The maiden flight of the four-seater plane (which will consist of 75% hemp or more, and will run on hemp-based fuel) should take place this fall or sometime next spring in Kitty Hawk, North Carolina, where the Wright Brothers had their historic first flight. The designer, Derek Kesek, is using this as part of his broader vision to get the industrial use of hemp back into the big picture. He believes that by using something like a plane, rather than a motorcycle, it will get noticed, and therefore have a bigger impact.
Kesek is a former organic restaurant owner, who founded the company known as Hempearth. Hempearth focuses on developing products made from or consisting of hemp, for mass use. Kesek says, “There are many advantages to using hemp. This plane project is just our first experiment with industrial hemp, and we plan to explore many uses. Once we establish structural testing and information from the hemp project, we will take that and work on the next best implication. The sky may not be the limit.”
Kesek believes that hemp can replace the material currently being used to build aircraft, fiberglass. Fiberglass generates air pollution and releases styrene into the atmosphere. Hemp, on the other hand, is carbon neutral and leaves almost no footprint on the earth.
Hemp is a centuries-old resource that has been used to make all sorts of things like fabric, rope, and even the Chinese used hemp to make paper thousands of years ago. Nowadays, you can buy a variety of hemp products including clothes, soaps, oils, seeds rich in omegas for food supplements and livestock feed, and even building materials. A large portion of hemp products purchased in the United States are sourced from Canada, which made industrial hemp production legal in 1992.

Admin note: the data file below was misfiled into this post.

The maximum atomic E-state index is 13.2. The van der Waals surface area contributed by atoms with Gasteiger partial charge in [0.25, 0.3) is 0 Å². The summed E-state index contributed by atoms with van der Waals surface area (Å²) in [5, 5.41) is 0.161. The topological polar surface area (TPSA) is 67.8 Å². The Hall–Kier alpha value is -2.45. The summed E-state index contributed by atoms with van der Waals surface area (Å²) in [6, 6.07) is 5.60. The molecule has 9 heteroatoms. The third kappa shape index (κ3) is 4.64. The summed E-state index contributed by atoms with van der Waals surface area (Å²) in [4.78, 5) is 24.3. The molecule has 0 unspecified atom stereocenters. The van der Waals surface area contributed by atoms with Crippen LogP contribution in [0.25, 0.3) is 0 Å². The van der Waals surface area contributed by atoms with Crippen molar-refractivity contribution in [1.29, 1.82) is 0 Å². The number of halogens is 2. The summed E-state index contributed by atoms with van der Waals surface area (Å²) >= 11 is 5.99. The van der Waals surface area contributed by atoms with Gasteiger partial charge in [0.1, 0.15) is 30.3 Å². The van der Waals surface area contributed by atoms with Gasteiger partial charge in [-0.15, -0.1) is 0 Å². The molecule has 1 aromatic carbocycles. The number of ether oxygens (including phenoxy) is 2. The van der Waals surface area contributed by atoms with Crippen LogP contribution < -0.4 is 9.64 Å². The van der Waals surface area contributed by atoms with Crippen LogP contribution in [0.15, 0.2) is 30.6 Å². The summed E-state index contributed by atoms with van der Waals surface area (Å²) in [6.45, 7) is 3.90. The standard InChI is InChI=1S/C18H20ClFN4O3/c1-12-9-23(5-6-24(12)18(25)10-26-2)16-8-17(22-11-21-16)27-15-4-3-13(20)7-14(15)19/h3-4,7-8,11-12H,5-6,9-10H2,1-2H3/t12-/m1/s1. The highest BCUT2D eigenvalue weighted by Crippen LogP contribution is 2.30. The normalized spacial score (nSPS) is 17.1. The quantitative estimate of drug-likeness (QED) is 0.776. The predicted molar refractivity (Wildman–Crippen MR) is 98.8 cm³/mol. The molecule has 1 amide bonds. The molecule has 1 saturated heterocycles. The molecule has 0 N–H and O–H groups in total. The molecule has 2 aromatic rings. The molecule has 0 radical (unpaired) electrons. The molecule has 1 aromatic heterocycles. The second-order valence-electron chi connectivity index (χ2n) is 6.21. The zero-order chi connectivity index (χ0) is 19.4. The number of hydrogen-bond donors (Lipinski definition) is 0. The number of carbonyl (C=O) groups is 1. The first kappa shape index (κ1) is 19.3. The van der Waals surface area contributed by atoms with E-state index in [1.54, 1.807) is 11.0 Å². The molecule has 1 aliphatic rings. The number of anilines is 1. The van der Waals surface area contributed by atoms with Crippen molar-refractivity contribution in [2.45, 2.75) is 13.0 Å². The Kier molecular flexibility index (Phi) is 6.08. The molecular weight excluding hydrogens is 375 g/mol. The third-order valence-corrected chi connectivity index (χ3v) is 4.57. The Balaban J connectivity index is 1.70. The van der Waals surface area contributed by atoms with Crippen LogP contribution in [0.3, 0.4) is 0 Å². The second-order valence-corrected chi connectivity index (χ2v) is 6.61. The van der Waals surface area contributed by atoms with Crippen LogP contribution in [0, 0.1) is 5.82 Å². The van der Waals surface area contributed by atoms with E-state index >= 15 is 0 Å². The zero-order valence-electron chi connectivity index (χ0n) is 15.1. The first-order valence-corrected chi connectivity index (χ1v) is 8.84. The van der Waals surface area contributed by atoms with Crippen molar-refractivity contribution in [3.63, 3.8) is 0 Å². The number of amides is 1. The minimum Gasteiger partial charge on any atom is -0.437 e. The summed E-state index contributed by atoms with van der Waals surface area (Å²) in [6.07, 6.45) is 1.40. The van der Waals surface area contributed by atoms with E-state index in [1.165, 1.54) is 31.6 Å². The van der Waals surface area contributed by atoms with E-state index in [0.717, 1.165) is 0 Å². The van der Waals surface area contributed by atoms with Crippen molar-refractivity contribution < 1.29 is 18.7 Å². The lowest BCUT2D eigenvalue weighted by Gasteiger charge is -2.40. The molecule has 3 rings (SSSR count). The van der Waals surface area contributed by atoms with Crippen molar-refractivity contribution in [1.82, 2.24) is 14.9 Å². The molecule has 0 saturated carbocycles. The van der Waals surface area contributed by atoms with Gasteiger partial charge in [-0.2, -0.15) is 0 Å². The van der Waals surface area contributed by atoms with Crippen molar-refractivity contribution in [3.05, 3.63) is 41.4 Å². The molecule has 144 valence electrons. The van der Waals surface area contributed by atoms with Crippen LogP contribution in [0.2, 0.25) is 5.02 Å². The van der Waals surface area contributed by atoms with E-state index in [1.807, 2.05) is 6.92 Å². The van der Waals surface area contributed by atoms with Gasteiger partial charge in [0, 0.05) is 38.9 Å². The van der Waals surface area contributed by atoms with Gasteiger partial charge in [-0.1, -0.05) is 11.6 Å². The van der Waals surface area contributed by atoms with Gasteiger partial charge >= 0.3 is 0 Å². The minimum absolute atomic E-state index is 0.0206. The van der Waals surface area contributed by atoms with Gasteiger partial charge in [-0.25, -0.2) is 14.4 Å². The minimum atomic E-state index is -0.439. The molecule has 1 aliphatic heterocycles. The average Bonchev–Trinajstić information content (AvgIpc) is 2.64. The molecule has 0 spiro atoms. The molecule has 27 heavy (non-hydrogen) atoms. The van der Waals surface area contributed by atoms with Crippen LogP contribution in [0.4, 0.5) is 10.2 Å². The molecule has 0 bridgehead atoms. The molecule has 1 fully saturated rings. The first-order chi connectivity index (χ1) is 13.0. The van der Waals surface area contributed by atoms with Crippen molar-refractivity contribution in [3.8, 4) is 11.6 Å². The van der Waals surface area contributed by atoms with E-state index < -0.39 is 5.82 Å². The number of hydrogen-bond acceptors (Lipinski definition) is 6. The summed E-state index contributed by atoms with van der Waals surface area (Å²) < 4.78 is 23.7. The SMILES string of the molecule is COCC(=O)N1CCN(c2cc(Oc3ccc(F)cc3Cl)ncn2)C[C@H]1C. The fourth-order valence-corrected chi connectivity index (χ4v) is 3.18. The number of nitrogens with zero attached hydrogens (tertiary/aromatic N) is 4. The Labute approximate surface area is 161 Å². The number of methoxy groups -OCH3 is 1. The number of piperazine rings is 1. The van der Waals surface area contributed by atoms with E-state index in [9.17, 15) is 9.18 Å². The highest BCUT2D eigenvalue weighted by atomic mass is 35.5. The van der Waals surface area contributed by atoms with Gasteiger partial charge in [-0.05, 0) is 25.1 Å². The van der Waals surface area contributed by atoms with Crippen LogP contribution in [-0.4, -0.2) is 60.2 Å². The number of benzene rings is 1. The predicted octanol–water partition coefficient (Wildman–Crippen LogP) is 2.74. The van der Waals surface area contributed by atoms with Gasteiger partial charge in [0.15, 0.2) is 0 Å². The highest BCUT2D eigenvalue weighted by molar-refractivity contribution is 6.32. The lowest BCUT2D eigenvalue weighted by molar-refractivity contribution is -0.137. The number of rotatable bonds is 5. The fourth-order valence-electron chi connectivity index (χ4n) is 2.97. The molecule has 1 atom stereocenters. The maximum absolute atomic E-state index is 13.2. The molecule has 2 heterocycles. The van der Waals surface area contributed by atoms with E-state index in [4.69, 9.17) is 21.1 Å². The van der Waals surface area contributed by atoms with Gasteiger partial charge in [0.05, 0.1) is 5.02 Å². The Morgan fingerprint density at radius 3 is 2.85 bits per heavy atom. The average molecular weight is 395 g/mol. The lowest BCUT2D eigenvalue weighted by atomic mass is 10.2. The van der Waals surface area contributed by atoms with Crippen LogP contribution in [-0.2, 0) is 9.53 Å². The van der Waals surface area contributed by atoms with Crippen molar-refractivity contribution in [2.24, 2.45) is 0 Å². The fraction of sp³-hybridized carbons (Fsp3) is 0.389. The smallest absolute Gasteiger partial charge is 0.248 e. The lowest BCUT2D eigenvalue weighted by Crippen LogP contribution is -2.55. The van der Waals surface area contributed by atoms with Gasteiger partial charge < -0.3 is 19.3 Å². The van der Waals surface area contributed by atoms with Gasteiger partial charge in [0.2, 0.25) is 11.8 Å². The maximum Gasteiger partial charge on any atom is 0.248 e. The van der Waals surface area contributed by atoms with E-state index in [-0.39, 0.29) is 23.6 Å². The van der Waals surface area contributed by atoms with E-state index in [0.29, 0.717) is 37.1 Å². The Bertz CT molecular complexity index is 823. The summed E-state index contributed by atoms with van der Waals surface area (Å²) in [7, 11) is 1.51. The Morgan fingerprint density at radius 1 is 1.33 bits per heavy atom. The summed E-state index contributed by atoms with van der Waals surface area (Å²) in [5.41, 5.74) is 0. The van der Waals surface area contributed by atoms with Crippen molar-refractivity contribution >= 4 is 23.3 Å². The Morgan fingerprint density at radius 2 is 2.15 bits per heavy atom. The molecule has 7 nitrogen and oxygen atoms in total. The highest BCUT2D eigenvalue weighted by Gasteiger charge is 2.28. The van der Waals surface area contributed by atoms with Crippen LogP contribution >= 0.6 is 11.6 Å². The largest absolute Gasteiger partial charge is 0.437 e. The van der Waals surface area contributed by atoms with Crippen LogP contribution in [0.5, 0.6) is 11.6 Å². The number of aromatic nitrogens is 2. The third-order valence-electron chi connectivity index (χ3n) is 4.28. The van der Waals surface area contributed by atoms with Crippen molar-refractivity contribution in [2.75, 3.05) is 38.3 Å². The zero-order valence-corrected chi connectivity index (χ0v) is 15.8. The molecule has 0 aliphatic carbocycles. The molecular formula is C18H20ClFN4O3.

The United States ceased the production of hemp with the Marihuana Tax Act of 1937. They relaxed the regulations in 1942 to allow hemp to be grown to assist the war effort, but production was again halted in 1957. Only last year, President Obama signed a farm bill that removed hemp from the Controlled Substances act, if it is grown for research purposes. This will allow states to choose how to manage their production. There are 19 states currently allowed to regulate the production of industrial hemp.
The progressive movement towards hemp production is wonderful news for entrepreneurs, manufacturers, and hemp advocates, like Kesek. Hemp is gaining the attention of some mainstream companies as well. The Eco Elise from Lotus and some Mercedes models utilize door panels with hemp fiber, and BMW has the i3 with hemp-reinforced plastics in its interior. Using plant-based composites, like hemp, make vehicles lighter, and therefore more fuel efficient. The adaptability and versatility of hemp make its commercial and industrial applications potentially limitless.
Kesek signed a contract last year with an aircraft manufacturer to build his hemp plane, using their designs, but constructing the components from hemp panels rather than fiberglass. A crowd-funding campaign has been launched on the Hempearth website, and Kesek says they are well on their way to reaching the $500,000 goal. With a donation, you can even get your name on the plane!
To encourage growth in the industrial hemp industry, Kesek says he intends to “keep the patents open”, similarly to how Elon Musk did with the Tesla.
We’re a company that, once we have the money, we’ll do good things with it. We want to truly give back.”
Featured image source
All other images via Hempearth
Written by Raven Fon